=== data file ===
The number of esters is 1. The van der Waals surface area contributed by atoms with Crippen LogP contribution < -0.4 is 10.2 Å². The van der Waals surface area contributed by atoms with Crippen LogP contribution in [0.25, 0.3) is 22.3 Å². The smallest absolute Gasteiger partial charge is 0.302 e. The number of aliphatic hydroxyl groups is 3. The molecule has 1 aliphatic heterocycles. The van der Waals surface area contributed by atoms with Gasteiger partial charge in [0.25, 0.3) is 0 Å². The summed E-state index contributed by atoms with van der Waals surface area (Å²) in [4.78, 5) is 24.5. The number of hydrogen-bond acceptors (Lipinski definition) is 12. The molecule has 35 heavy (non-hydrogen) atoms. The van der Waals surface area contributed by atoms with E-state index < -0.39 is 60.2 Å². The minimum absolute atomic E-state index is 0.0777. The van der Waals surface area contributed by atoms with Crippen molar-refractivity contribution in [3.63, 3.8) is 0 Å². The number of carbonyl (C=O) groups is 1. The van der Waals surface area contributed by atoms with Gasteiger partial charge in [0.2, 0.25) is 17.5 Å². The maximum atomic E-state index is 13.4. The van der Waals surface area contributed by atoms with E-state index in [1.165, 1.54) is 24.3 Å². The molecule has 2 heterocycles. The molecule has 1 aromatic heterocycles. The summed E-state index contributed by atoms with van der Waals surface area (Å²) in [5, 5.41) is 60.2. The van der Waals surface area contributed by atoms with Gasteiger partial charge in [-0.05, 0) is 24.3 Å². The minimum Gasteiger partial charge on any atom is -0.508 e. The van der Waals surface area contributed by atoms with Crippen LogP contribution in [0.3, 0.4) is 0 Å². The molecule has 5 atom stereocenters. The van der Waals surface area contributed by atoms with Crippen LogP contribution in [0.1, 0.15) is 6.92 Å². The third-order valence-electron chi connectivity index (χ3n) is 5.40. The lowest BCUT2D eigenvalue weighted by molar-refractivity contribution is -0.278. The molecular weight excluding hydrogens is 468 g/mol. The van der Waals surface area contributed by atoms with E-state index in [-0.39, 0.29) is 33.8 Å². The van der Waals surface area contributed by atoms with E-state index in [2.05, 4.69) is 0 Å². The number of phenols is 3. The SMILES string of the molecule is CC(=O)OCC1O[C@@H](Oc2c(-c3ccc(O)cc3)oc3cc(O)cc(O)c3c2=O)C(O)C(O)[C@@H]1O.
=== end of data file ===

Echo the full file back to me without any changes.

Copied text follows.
The number of esters is 1. The van der Waals surface area contributed by atoms with Crippen LogP contribution < -0.4 is 10.2 Å². The van der Waals surface area contributed by atoms with Crippen LogP contribution in [0.25, 0.3) is 22.3 Å². The smallest absolute Gasteiger partial charge is 0.302 e. The number of aliphatic hydroxyl groups is 3. The molecule has 1 aliphatic heterocycles. The van der Waals surface area contributed by atoms with Gasteiger partial charge in [0.25, 0.3) is 0 Å². The summed E-state index contributed by atoms with van der Waals surface area (Å²) in [4.78, 5) is 24.5. The number of hydrogen-bond acceptors (Lipinski definition) is 12. The molecule has 35 heavy (non-hydrogen) atoms. The van der Waals surface area contributed by atoms with E-state index < -0.39 is 60.2 Å². The minimum absolute atomic E-state index is 0.0777. The van der Waals surface area contributed by atoms with Crippen molar-refractivity contribution in [3.63, 3.8) is 0 Å². The number of carbonyl (C=O) groups is 1. The van der Waals surface area contributed by atoms with Gasteiger partial charge in [0.2, 0.25) is 17.5 Å². The maximum atomic E-state index is 13.4. The van der Waals surface area contributed by atoms with E-state index in [1.165, 1.54) is 24.3 Å². The molecule has 2 heterocycles. The molecule has 1 aromatic heterocycles. The summed E-state index contributed by atoms with van der Waals surface area (Å²) in [5, 5.41) is 60.2. The van der Waals surface area contributed by atoms with Gasteiger partial charge in [-0.05, 0) is 24.3 Å². The minimum Gasteiger partial charge on any atom is -0.508 e. The van der Waals surface area contributed by atoms with Crippen LogP contribution in [0.3, 0.4) is 0 Å². The molecule has 5 atom stereocenters. The van der Waals surface area contributed by atoms with Crippen LogP contribution in [0.1, 0.15) is 6.92 Å². The third-order valence-electron chi connectivity index (χ3n) is 5.40. The lowest BCUT2D eigenvalue weighted by molar-refractivity contribution is -0.278. The molecular weight excluding hydrogens is 468 g/mol. The van der Waals surface area contributed by atoms with E-state index in [-0.39, 0.29) is 33.8 Å². The van der Waals surface area contributed by atoms with E-state index in [2.05, 4.69) is 0 Å². The number of phenols is 3. The SMILES string of the molecule is CC(=O)OCC1O[C@@H](Oc2c(-c3ccc(O)cc3)oc3cc(O)cc(O)c3c2=O)C(O)C(O)[C@@H]1O.